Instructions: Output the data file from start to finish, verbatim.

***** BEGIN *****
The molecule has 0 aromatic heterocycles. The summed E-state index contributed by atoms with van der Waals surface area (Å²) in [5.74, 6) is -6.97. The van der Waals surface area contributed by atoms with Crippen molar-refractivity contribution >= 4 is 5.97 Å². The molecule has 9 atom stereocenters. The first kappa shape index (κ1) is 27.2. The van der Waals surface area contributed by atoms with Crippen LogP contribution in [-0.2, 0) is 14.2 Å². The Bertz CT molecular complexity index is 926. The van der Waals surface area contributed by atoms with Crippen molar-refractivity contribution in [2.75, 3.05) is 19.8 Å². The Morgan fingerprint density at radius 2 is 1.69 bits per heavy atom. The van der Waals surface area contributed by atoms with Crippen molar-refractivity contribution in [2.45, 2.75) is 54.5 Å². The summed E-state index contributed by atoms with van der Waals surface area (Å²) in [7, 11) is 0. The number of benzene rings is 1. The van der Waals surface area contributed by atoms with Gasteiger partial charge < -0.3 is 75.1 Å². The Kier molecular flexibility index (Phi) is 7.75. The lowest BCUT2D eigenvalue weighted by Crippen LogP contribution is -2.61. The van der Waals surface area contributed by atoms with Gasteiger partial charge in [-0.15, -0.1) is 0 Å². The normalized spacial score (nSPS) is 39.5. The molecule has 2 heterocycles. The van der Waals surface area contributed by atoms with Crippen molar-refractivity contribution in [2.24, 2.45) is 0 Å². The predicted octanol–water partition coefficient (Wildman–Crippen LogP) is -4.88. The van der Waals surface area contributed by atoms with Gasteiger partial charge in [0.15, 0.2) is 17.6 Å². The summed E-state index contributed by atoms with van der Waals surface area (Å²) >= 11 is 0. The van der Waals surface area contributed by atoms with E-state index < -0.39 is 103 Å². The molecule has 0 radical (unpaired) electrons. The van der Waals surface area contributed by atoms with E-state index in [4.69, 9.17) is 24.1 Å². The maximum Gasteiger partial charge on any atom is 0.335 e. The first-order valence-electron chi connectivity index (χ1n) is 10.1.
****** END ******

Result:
The molecule has 0 aromatic heterocycles. The summed E-state index contributed by atoms with van der Waals surface area (Å²) in [5.74, 6) is -6.97. The van der Waals surface area contributed by atoms with Crippen molar-refractivity contribution >= 4 is 5.97 Å². The molecule has 9 atom stereocenters. The first kappa shape index (κ1) is 27.2. The van der Waals surface area contributed by atoms with Crippen LogP contribution in [-0.2, 0) is 14.2 Å². The Bertz CT molecular complexity index is 926. The van der Waals surface area contributed by atoms with Crippen molar-refractivity contribution in [2.75, 3.05) is 19.8 Å². The Morgan fingerprint density at radius 2 is 1.69 bits per heavy atom. The van der Waals surface area contributed by atoms with Crippen molar-refractivity contribution in [2.45, 2.75) is 54.5 Å². The summed E-state index contributed by atoms with van der Waals surface area (Å²) in [7, 11) is 0. The number of benzene rings is 1. The van der Waals surface area contributed by atoms with Gasteiger partial charge < -0.3 is 75.1 Å². The Kier molecular flexibility index (Phi) is 7.75. The lowest BCUT2D eigenvalue weighted by Crippen LogP contribution is -2.61. The van der Waals surface area contributed by atoms with Gasteiger partial charge in [-0.15, -0.1) is 0 Å². The normalized spacial score (nSPS) is 39.5. The molecule has 2 heterocycles. The van der Waals surface area contributed by atoms with Crippen molar-refractivity contribution in [2.24, 2.45) is 0 Å². The predicted octanol–water partition coefficient (Wildman–Crippen LogP) is -4.88. The van der Waals surface area contributed by atoms with Gasteiger partial charge in [0.15, 0.2) is 17.6 Å². The summed E-state index contributed by atoms with van der Waals surface area (Å²) >= 11 is 0. The van der Waals surface area contributed by atoms with E-state index < -0.39 is 103 Å². The molecule has 0 radical (unpaired) electrons. The van der Waals surface area contributed by atoms with E-state index in [4.69, 9.17) is 24.1 Å². The maximum Gasteiger partial charge on any atom is 0.335 e. The first-order valence-electron chi connectivity index (χ1n) is 10.1.